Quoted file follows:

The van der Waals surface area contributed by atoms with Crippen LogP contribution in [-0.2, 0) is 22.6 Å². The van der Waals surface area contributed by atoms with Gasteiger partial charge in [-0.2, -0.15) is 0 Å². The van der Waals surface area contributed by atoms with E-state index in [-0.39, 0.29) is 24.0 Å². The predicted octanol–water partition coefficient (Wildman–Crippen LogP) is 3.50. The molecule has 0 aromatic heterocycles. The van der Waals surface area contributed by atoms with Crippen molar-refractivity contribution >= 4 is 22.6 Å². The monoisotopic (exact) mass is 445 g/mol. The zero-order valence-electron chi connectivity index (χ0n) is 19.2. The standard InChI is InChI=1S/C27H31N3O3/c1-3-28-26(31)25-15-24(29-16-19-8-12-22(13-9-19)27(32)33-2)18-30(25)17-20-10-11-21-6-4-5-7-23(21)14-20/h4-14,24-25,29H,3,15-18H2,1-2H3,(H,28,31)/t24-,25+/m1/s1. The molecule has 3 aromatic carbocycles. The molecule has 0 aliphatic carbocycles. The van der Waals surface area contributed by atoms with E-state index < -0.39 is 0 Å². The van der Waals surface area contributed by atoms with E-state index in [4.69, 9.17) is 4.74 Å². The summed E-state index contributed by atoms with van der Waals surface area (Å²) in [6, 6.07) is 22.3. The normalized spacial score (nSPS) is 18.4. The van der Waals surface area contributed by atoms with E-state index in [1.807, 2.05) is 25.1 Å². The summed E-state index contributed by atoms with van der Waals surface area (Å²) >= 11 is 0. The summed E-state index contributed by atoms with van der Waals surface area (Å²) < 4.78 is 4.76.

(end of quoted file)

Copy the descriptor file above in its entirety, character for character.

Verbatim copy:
The van der Waals surface area contributed by atoms with Crippen LogP contribution in [-0.2, 0) is 22.6 Å². The van der Waals surface area contributed by atoms with Gasteiger partial charge in [-0.2, -0.15) is 0 Å². The van der Waals surface area contributed by atoms with E-state index in [-0.39, 0.29) is 24.0 Å². The predicted octanol–water partition coefficient (Wildman–Crippen LogP) is 3.50. The molecule has 0 aromatic heterocycles. The van der Waals surface area contributed by atoms with Crippen molar-refractivity contribution >= 4 is 22.6 Å². The monoisotopic (exact) mass is 445 g/mol. The zero-order valence-electron chi connectivity index (χ0n) is 19.2. The standard InChI is InChI=1S/C27H31N3O3/c1-3-28-26(31)25-15-24(29-16-19-8-12-22(13-9-19)27(32)33-2)18-30(25)17-20-10-11-21-6-4-5-7-23(21)14-20/h4-14,24-25,29H,3,15-18H2,1-2H3,(H,28,31)/t24-,25+/m1/s1. The molecule has 3 aromatic carbocycles. The molecule has 0 aliphatic carbocycles. The van der Waals surface area contributed by atoms with E-state index < -0.39 is 0 Å². The van der Waals surface area contributed by atoms with E-state index in [4.69, 9.17) is 4.74 Å². The summed E-state index contributed by atoms with van der Waals surface area (Å²) in [6, 6.07) is 22.3. The normalized spacial score (nSPS) is 18.4. The van der Waals surface area contributed by atoms with E-state index in [1.807, 2.05) is 25.1 Å². The summed E-state index contributed by atoms with van der Waals surface area (Å²) >= 11 is 0. The summed E-state index contributed by atoms with van der Waals surface area (Å²) < 4.78 is 4.76.